Disaster averted? Not so fast.







    Levi Gundert, Recorded Future







    Disaster averted? Not so fast, say Middle East experts. “Killing Soleimani crossed a significant threshold in the US-Iran conflict,” Kiersten Todt, managing director of the Cyber Readiness Institute told CNN.  “Iranians will certainly try to retaliate — definitely in the region and they will also look at options in our homeland. Of the options available to them, cyber is most compelling.”







    Government, Private Sector Unprepared for 21st Century Cyber Warfare







    With Iran’s kinetic response mostly symbolic, speculation is now focused on the cyber theater, where Iran’s government has used hacking to advance both domestic and geopolitical objectives before. In recent memory, for example, the country tapped the Chafer hacking group to target aviation repair and maintenance firms in 2018 in an apparent effort to obtain information needed to shore up the safety of that country’s fleet of domestic aircraft, according to research by the firm Symantec.







    Those concerns prompted the U.S. Department of Homeland Security to issue a warning to private sector firms to prepare for the worst. But what might “the worst” look like?







    Episode 80: APT Three Ways







    A well-developed Offensive Cyber Program







    Iran has a well-developed offensive cyber program and has been linked to attacks against public and private interests in Saudi Arabia, the United States and Europe, according to experts. The country already has successfully executed several known major cyber attacks against the United States, with two notable ones occurring in a href="https://www.nytimes.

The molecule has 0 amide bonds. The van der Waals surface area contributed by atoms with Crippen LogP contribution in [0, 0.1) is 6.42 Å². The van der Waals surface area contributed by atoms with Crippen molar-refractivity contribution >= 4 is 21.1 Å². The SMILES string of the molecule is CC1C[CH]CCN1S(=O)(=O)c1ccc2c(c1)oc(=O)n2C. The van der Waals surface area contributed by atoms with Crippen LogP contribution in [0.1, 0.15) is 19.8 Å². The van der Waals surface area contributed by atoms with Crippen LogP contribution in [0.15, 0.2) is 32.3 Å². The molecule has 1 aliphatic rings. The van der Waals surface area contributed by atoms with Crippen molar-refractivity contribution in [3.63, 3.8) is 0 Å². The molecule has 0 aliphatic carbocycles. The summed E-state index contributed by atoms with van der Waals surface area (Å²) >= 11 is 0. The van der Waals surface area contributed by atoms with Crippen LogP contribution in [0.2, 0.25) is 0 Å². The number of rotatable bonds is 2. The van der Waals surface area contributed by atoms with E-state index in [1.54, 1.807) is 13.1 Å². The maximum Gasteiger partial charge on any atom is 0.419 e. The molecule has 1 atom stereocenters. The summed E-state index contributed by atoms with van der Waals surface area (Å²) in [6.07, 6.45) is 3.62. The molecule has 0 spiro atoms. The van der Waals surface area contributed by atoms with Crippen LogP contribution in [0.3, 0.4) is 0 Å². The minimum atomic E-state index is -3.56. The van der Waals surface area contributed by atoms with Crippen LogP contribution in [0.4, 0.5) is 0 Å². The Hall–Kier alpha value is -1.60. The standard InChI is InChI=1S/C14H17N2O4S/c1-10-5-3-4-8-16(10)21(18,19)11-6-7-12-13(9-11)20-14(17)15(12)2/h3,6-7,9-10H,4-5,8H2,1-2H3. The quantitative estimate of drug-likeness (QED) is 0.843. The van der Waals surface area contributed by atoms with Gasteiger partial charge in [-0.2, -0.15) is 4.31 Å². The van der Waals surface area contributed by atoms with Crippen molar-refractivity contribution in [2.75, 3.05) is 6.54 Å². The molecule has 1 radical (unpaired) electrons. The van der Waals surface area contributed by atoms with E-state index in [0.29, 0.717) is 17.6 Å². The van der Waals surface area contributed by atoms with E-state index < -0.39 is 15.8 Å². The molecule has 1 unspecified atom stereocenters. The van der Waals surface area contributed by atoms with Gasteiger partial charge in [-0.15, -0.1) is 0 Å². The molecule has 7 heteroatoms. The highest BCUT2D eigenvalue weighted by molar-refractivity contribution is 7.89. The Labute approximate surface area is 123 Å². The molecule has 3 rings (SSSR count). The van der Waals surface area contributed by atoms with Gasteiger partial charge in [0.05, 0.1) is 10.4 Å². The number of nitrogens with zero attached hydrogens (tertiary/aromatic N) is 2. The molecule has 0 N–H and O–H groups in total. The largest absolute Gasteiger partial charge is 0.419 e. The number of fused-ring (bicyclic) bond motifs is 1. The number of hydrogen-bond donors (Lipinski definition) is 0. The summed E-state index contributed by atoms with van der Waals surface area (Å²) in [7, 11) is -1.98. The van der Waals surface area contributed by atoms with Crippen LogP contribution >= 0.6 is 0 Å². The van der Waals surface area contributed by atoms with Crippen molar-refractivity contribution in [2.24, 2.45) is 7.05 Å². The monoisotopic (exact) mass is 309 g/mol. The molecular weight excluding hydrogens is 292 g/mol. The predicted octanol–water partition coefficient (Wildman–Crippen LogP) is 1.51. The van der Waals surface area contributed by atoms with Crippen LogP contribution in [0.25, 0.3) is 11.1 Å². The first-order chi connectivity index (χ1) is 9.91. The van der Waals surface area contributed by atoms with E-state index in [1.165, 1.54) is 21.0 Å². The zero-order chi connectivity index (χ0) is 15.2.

• 21 min
    Episode 172: Securing the Election Supply Chain

    Episode 172: Securing the Election Supply Chain

    In this episode of the podcast (#172), Jennifer Bisceglie, the founder and CEO of Interos to talk about the links between America’s voting infrastructure and countries with a history of trying to subvert democracy.















    With an election year upon us, the media’s attention has swung back the vexing issue of election security. Given the documented interference by Russia in the 2016 presidential election and anomalies in the performance of electronic voting systems in both 2016 and 2018, as well as the recent UK Parliamentary elections, both government and watchdog groups worry about foreign actors tampering with election results in crucial (“swing”) districts.







    Report: Chinese Ties to US Tech Firms put Federal Supply Chain at Risk







    Supply chain: the unseen election risk







    Jennifer Bisceglie is the CEO of the firm Interos.